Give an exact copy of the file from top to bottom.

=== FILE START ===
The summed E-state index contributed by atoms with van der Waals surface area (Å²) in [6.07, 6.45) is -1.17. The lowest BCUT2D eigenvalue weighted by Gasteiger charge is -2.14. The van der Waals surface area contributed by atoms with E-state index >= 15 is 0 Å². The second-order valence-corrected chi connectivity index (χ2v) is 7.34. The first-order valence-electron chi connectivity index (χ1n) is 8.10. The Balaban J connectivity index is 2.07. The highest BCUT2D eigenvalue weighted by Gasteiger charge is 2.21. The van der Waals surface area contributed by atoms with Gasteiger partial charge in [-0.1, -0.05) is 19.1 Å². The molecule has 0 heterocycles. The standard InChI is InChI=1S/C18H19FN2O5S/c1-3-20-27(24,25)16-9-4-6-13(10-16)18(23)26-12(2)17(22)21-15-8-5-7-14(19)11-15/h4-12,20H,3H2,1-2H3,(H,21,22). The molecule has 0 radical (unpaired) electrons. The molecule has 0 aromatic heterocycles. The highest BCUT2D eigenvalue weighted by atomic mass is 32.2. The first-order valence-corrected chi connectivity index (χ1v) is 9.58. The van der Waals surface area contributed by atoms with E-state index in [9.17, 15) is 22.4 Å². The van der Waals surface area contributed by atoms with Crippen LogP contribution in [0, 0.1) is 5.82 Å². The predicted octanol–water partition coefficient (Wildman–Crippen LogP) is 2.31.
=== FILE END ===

The summed E-state index contributed by atoms with van der Waals surface area (Å²) in [6.07, 6.45) is -1.17. The lowest BCUT2D eigenvalue weighted by Gasteiger charge is -2.14. The van der Waals surface area contributed by atoms with E-state index >= 15 is 0 Å². The second-order valence-corrected chi connectivity index (χ2v) is 7.34. The first-order valence-electron chi connectivity index (χ1n) is 8.10. The Balaban J connectivity index is 2.07. The highest BCUT2D eigenvalue weighted by Gasteiger charge is 2.21. The van der Waals surface area contributed by atoms with Gasteiger partial charge in [-0.1, -0.05) is 19.1 Å². The molecule has 0 heterocycles. The standard InChI is InChI=1S/C18H19FN2O5S/c1-3-20-27(24,25)16-9-4-6-13(10-16)18(23)26-12(2)17(22)21-15-8-5-7-14(19)11-15/h4-12,20H,3H2,1-2H3,(H,21,22). The molecule has 0 radical (unpaired) electrons. The molecule has 0 aromatic heterocycles. The highest BCUT2D eigenvalue weighted by atomic mass is 32.2. The first-order valence-corrected chi connectivity index (χ1v) is 9.58. The van der Waals surface area contributed by atoms with E-state index in [9.17, 15) is 22.4 Å². The van der Waals surface area contributed by atoms with Crippen LogP contribution in [0, 0.1) is 5.82 Å². The predicted octanol–water partition coefficient (Wildman–Crippen LogP) is 2.31.